The Business Plan

The business plan distinguishes itself from all other development documents as it is the foundation for all the work associated with the product. It does not guide a specific release but an overall family or set of releases.

Product managers have to prepare a business plan that justifies the development of the system. Developers have the right to receive such a plan so that they know their efforts are not in vain. Note that the creation of the business plan usually precedes the creation of the first architecture. In this sense, then, you can expect a business plan associated with the first release but not necessarily every release.

A well-written business plan is rarely more than 15 to 20 pages and includes the kind of information shown in Table 2-1.

Table 2-1. Business Plan Sections

Topic / Section


Executive Overview

Brief (two-paragraph) overview of the plan. A good rule of thumb is that a harried senior executive should be able to read and understand the basic contents of the business plan within five minutes.

Strategic Fit

What is to be accomplished. Show the proposed new products within the current strategy of the company. For product line extensions (or new releases of an existing system) show how the strategy is further enhanced.

Market Analysis

Who will buy, why they will buy, how they will use this product, and the anticipated size of the market. Describe customers by segments (e.g., researchers, lawyers ). Specify target companies (Fortune 500, etc.), and the target market. Market segmentation and market analysis are so important that I will discuss them several times over the course of the book.

Financial Analysis

A simple summary of detailed financial information found later in the plan. It must address, in format and content, the criteria required by the company building the product.

Product Description

Brief description of the product, with an emphasis on target market benefits. If this is a new release, describe the most essential new functions. This is not an MRD, which details requirements, but more of an overview that demonstrates key criteria from the perspective of the marketplace .

Competitive Analysis and Product Differentiation

An overview of the competitive landscape. I find it helpful to categorize competitors and then perform a SWOT [*] analysis of both the category and the key competitors within it. The end result is a specific statement outlining how your product will compete .

Product Positioning

The relationship of this product to existing products and the target market. Positioning is especially important because it guides what will be conveyed to the target market through various promotional activities (discussed further later in this chapter).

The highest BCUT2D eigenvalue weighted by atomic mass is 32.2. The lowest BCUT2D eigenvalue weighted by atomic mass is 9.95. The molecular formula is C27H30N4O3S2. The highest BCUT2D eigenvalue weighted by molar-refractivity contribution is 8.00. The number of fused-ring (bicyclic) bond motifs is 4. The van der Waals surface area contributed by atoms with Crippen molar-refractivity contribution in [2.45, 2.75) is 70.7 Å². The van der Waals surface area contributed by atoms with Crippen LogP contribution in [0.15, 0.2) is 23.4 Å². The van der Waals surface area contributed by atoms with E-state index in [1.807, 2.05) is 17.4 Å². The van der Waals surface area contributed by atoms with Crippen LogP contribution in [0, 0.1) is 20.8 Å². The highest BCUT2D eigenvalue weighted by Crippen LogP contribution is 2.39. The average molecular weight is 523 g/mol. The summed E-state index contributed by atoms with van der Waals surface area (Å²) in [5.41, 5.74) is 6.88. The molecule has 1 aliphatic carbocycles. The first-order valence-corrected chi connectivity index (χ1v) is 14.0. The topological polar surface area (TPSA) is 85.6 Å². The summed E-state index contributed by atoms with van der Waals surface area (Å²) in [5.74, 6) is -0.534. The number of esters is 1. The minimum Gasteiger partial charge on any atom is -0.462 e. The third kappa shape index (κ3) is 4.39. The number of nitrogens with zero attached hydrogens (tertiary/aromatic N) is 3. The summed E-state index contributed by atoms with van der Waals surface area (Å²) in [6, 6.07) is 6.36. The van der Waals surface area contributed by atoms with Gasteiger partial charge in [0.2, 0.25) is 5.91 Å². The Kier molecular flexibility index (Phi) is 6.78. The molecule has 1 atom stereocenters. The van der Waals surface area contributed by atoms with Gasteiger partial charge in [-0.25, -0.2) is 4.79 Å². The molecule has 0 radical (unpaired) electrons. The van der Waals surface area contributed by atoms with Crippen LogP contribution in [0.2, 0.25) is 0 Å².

Marketing Strategy

How this product will be promoted and sold. In the initial development of a business plan it is usually sufficient to state if the release is going to be a big, noisy event going to all customers or a low-key, managed event going to a specific subset (as in a patch or maintenance release).

Channel Strategy

How the product reaches customers. This section should detail such things as how the product will be sold (direct or indirect, via the Web, and so forth).

Support Model

How this product will be supported. How the customer will come up to speed on its use.

Impact Analysis

What impact this product will have on other products.

Business Model

The proposed business model, including pricing.

Revenue Forecast

A simple but believable forecast of revenue. Trust your instincts on this, and learn to cut projections in half. Most marketing plans are overly optimistic on revenue and growth.

Cost Analysis

An estimate of engineering, support, and marketing costs. Estimate both nonrecurring and recurring costs.

Critical Risks

Any risks that may prevent you from completing your objective. Include dependencies with other projects, critically needed but not as yet allocated resources, and so forth.

Product Extensions and Futures

Key extensions to this product. Show that it has a future. I recommend using a variety of roadmaps , discussed in Chapter 4 and again in Appendix A.

[*] A SWOT analysis details the perceived strengths of a given competitor, its perceived weaknesses, opportunities that your company/product can exploit, and threats that your competitors can make against you.

Beyond Software Architecture[c] Creating and Sustaining Winning Solutions
Beyond Software Architecture[c] Creating and Sustaining Winning Solutions
ISBN: 201775948
Year: 2005
Pages: 202 © 2008-2017.
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